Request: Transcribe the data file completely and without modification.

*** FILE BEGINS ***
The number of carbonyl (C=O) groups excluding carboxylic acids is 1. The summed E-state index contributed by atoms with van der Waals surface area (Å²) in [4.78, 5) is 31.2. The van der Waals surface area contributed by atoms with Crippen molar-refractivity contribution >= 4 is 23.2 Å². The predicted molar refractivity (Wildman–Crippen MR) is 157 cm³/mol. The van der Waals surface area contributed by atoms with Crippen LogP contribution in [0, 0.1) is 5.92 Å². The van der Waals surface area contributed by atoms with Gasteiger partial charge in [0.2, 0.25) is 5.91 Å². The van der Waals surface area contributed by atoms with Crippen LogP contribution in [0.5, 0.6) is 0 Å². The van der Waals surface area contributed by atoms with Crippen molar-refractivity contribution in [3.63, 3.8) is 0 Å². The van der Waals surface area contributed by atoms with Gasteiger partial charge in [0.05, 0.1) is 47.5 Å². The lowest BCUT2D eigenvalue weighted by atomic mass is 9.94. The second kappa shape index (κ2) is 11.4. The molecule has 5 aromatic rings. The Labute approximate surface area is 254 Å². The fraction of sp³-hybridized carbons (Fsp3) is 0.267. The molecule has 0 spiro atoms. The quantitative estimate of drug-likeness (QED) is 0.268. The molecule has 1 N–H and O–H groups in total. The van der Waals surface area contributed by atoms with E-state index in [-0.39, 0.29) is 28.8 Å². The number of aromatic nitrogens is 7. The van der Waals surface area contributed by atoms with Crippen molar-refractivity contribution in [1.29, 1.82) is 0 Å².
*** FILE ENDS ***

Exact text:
The number of carbonyl (C=O) groups excluding carboxylic acids is 1. The summed E-state index contributed by atoms with van der Waals surface area (Å²) in [4.78, 5) is 31.2. The van der Waals surface area contributed by atoms with Crippen molar-refractivity contribution >= 4 is 23.2 Å². The predicted molar refractivity (Wildman–Crippen MR) is 157 cm³/mol. The van der Waals surface area contributed by atoms with Crippen LogP contribution in [0, 0.1) is 5.92 Å². The van der Waals surface area contributed by atoms with Gasteiger partial charge in [0.2, 0.25) is 5.91 Å². The van der Waals surface area contributed by atoms with Crippen LogP contribution in [0.5, 0.6) is 0 Å². The van der Waals surface area contributed by atoms with Crippen molar-refractivity contribution in [3.63, 3.8) is 0 Å². The van der Waals surface area contributed by atoms with Gasteiger partial charge in [0.05, 0.1) is 47.5 Å². The lowest BCUT2D eigenvalue weighted by atomic mass is 9.94. The second kappa shape index (κ2) is 11.4. The molecule has 5 aromatic rings. The Labute approximate surface area is 254 Å². The fraction of sp³-hybridized carbons (Fsp3) is 0.267. The molecule has 0 spiro atoms. The quantitative estimate of drug-likeness (QED) is 0.268. The molecule has 1 N–H and O–H groups in total. The van der Waals surface area contributed by atoms with E-state index in [-0.39, 0.29) is 28.8 Å². The number of aromatic nitrogens is 7. The van der Waals surface area contributed by atoms with Crippen molar-refractivity contribution in [1.29, 1.82) is 0 Å².